7. All commotion of anger or aversion is according to the degree of self-love remaining, the which is never to be accounted subdued till we be in a perfect indifference to all creatures, actions, or sufferings, as considered in themselves. I say, as considered in themselves, for if such actions, sufferings, &c., be of obligation, we are not to be in such indifference, but are to be more affected to the obligation, for that is but to affect God, from whom all our obligations do proceed. Yet if a work of obligation be agreeable to our nature, we must take heed of tying our affections to it under that notion, the which we express by doing such works with more than usual diligence, haste, and impetuosity. In such case, therefore, imperfect souls ought to perform such a work as pausingly and mortifiedly as the work will well permit; and if it require haste, let them endeavour to do it with internal resignation and indifference, at least in the superior will. On the contrary, if it be a work from which their nature is averted, then the more cheerfully and speedily they perform it, the more perfectly do they behave themselves, so that such speed do not proceed from a desire of gaining favour, or to have it despatched quickly out of the way.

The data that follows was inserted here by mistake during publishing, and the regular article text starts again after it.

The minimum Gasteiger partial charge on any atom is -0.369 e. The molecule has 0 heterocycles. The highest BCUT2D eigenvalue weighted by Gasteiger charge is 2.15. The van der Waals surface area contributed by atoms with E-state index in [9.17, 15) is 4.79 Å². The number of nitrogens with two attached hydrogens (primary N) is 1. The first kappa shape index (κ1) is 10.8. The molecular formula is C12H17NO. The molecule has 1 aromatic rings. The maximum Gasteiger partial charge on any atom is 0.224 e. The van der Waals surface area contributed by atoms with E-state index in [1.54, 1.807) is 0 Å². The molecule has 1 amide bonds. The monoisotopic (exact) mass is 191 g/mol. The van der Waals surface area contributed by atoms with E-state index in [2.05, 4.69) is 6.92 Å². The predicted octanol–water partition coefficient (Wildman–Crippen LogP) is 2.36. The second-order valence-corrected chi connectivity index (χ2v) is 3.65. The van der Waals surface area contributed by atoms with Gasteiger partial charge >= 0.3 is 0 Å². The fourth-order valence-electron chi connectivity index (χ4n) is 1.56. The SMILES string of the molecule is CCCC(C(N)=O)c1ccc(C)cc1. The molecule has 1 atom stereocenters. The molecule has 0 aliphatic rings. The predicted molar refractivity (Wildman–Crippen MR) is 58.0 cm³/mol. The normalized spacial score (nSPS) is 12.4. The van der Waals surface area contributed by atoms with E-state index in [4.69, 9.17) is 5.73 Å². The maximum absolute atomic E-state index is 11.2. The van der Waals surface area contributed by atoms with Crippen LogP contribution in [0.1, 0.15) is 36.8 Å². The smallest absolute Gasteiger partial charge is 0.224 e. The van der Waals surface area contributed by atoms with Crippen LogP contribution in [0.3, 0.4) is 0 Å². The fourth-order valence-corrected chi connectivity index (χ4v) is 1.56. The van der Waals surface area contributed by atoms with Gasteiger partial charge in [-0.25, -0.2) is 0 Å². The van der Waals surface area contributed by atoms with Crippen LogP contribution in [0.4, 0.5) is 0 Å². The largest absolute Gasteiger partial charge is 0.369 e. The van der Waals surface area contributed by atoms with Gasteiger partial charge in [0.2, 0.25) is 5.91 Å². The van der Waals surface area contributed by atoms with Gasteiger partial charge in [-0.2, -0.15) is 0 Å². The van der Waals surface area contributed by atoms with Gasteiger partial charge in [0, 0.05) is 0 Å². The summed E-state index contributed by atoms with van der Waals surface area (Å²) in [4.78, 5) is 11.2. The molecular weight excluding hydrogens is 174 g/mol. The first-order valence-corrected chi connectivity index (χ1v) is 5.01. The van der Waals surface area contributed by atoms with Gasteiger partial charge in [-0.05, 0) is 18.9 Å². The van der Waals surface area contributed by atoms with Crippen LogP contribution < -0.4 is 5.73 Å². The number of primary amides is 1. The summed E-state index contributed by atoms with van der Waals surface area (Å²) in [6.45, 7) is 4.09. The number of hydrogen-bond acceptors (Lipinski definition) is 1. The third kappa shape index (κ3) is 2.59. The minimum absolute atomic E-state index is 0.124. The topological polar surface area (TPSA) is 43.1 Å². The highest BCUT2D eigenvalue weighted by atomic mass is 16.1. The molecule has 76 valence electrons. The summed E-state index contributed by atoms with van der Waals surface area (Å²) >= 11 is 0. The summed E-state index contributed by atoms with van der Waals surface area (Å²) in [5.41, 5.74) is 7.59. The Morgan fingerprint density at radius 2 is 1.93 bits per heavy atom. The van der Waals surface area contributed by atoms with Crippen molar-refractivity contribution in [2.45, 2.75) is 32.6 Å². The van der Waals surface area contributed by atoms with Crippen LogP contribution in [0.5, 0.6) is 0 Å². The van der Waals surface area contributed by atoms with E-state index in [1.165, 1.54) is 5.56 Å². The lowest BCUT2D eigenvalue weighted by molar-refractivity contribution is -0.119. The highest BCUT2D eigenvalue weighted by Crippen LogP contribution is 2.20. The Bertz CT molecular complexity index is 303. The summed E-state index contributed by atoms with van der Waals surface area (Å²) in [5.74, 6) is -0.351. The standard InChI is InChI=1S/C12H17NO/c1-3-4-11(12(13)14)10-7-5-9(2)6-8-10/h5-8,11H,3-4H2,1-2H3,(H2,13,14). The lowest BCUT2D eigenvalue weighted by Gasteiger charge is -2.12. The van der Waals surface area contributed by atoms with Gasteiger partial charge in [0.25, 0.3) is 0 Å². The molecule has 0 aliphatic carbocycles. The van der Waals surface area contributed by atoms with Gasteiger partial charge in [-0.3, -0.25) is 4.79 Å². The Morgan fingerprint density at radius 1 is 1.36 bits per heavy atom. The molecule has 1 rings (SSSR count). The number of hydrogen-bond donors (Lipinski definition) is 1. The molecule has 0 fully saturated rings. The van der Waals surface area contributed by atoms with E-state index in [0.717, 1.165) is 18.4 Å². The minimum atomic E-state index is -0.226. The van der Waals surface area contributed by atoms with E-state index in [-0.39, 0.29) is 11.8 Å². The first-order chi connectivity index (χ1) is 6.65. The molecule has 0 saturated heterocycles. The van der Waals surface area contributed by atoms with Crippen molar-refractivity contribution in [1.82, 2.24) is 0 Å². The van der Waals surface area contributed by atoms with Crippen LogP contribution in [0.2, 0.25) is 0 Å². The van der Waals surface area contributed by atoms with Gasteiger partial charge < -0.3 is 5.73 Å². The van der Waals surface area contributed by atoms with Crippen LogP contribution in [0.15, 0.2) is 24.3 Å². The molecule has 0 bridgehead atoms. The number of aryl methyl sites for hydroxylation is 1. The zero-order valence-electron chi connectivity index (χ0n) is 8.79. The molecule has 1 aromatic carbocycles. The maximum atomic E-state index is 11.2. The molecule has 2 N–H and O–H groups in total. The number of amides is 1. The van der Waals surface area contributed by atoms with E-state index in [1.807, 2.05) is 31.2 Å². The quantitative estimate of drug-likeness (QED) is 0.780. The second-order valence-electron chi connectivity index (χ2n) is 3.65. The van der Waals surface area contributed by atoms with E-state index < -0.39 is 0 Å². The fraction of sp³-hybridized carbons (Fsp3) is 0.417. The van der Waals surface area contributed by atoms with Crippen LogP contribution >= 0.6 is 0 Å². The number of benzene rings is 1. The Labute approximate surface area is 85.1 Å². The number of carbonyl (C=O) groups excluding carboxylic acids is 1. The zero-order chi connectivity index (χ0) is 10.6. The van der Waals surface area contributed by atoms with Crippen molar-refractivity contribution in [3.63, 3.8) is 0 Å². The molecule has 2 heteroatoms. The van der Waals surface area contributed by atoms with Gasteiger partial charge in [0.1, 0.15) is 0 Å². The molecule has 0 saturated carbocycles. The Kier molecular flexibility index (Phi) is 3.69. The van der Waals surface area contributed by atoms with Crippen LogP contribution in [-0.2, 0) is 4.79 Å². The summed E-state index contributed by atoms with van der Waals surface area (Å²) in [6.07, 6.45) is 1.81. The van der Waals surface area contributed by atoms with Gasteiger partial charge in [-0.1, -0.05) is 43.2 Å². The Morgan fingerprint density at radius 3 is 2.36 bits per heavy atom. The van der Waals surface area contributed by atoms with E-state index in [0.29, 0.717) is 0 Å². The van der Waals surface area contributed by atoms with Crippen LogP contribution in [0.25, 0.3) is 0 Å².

8. The profession of aspiring to perfection in a contemplative life requires, not only patience and indifference in such crosses as we cannot avoid, but also that we be not solicitous in seeking to avoid them, although lawful means were offered; on the contrary, to entertain and make much of them, in case the soul finds inward strength sufficient to entertain them.